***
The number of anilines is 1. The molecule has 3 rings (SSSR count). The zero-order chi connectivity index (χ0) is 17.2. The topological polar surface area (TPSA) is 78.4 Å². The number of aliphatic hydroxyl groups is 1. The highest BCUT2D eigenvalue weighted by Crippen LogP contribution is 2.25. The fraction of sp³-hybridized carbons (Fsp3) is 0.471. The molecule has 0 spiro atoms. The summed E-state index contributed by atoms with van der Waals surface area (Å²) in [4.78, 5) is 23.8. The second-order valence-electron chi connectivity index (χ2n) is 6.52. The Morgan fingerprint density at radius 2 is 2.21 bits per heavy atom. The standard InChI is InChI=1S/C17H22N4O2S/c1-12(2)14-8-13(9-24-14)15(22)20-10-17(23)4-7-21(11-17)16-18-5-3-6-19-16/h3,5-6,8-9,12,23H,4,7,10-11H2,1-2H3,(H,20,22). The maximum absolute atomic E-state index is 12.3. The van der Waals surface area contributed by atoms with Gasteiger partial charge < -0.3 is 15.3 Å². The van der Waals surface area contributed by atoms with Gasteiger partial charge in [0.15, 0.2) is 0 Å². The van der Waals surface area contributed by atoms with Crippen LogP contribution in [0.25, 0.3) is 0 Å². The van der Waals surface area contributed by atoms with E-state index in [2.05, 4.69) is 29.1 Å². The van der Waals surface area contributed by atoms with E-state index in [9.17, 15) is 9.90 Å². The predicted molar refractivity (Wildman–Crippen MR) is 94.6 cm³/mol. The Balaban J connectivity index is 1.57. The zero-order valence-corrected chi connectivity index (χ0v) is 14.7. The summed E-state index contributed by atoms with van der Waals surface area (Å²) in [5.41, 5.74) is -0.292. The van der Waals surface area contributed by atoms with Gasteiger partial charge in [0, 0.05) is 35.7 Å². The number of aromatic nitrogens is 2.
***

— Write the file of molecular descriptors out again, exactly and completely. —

The number of anilines is 1. The molecule has 3 rings (SSSR count). The zero-order chi connectivity index (χ0) is 17.2. The topological polar surface area (TPSA) is 78.4 Å². The number of aliphatic hydroxyl groups is 1. The highest BCUT2D eigenvalue weighted by Crippen LogP contribution is 2.25. The fraction of sp³-hybridized carbons (Fsp3) is 0.471. The molecule has 0 spiro atoms. The summed E-state index contributed by atoms with van der Waals surface area (Å²) in [4.78, 5) is 23.8. The second-order valence-electron chi connectivity index (χ2n) is 6.52. The Morgan fingerprint density at radius 2 is 2.21 bits per heavy atom. The standard InChI is InChI=1S/C17H22N4O2S/c1-12(2)14-8-13(9-24-14)15(22)20-10-17(23)4-7-21(11-17)16-18-5-3-6-19-16/h3,5-6,8-9,12,23H,4,7,10-11H2,1-2H3,(H,20,22). The maximum absolute atomic E-state index is 12.3. The van der Waals surface area contributed by atoms with Gasteiger partial charge < -0.3 is 15.3 Å². The van der Waals surface area contributed by atoms with Gasteiger partial charge in [0.15, 0.2) is 0 Å². The van der Waals surface area contributed by atoms with Crippen LogP contribution in [0.25, 0.3) is 0 Å². The van der Waals surface area contributed by atoms with E-state index in [2.05, 4.69) is 29.1 Å². The van der Waals surface area contributed by atoms with E-state index in [9.17, 15) is 9.90 Å². The predicted molar refractivity (Wildman–Crippen MR) is 94.6 cm³/mol. The Balaban J connectivity index is 1.57. The zero-order valence-corrected chi connectivity index (χ0v) is 14.7. The summed E-state index contributed by atoms with van der Waals surface area (Å²) in [5.41, 5.74) is -0.292. The van der Waals surface area contributed by atoms with Gasteiger partial charge in [0, 0.05) is 35.7 Å². The number of aromatic nitrogens is 2.